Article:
Had picketing at Orgreave been increased the day after 18
June, I have no doubt that Orgreave - and Scunthorpe -
would have faced immediate closure, forcing the government
to settle the strike.

For 25 years, I have been accused of refusing to negotiate
a settlement with the NCB, and of "snatching defeat from
the jaws of victory" - a blatant lie. The NUM settled the
strike on five separate occasions in 1984: on 8 June, 8
July, 18 July, 10 September, and 12 October. The first four
settlements were sabotaged or withdrawn following the
intervention of Thatcher.

The most important settlement terms were agreed between
leaders of the pit deputies' union Nacods and the NUM at
the offices of the conciliation service Acas on 12 October
1984 and included a demand that the NCB withdraw its pit
closure plan, give an undertaking that the five collieries
earmarked for immediate closure would be kept open, and
guarantee that no pit would be closed unless by joint
agreement it was deemed to be exhausted or unsafe.

Nacods members had recorded an 82% ballot vote for strike
action, and their leaders made clear to the NCB that unless
the Nacods-NUM terms were accepted, the Nacods strike would
go ahead.

I was later told by a Tory who had been a minister at the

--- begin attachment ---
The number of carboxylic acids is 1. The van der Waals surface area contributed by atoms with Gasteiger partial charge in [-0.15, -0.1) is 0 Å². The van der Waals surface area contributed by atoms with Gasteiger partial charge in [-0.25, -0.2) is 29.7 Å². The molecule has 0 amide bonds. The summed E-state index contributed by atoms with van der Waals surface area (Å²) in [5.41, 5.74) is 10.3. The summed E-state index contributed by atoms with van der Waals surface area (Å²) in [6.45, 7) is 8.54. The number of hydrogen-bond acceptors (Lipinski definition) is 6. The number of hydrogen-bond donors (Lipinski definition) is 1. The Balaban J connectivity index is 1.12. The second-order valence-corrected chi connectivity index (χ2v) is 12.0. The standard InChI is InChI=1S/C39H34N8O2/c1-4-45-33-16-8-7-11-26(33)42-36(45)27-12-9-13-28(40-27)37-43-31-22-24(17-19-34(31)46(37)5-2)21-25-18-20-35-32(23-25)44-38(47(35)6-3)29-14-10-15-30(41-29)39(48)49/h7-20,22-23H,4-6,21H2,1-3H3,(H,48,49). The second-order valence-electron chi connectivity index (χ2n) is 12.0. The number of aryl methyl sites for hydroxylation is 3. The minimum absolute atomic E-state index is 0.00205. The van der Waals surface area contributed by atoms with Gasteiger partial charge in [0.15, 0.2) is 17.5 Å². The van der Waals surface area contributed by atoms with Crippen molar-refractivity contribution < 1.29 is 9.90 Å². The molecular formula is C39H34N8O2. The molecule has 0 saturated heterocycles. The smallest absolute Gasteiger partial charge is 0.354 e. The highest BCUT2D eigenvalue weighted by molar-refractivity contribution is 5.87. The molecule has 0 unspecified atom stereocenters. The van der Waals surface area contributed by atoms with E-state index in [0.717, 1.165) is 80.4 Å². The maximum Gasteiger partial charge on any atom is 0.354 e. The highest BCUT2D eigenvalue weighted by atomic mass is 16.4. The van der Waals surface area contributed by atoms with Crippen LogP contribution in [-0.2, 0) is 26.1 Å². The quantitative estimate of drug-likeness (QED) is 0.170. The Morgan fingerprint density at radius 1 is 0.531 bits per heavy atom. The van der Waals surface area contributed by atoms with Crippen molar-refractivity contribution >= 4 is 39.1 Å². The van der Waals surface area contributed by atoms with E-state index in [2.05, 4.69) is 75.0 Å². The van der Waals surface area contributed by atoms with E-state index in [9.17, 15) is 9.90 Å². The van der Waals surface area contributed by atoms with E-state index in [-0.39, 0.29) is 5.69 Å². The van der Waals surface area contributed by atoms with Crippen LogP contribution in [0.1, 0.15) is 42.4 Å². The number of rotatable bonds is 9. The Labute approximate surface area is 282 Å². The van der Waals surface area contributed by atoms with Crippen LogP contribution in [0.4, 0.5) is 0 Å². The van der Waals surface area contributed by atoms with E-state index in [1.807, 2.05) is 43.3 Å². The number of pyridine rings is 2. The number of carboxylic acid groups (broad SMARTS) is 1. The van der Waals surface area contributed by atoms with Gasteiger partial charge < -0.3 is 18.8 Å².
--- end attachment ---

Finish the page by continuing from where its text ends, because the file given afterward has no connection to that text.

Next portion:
time that when Thatcher was informed of the Nacods-NUM
agreement she announced to the cabinet "special committee"
that the government had no choice but to settle the strike
on the unions' terms.

However, when she learned that Nacods - despite pleas from
the TUC and the NUM - had called off their strike and
accepted a "modified" colliery review procedure, she
immediately withdrew the government's decision to settle.
Nacods' inexplicable decision led to the closure of 164
pits and the loss of 160,000 jobs.

The monumental betrayal by Nacods has never been explained
in a way that makes sense. Even the TUC recognised that the
Nacods settlement was a disaster.

The fact that Nacods leaders ignored pleas from the NUM and
TUC not to call off their strike or resile from their
agreement with the NUM not only adds mystery but poses the
question - whose hand did the moving, and why?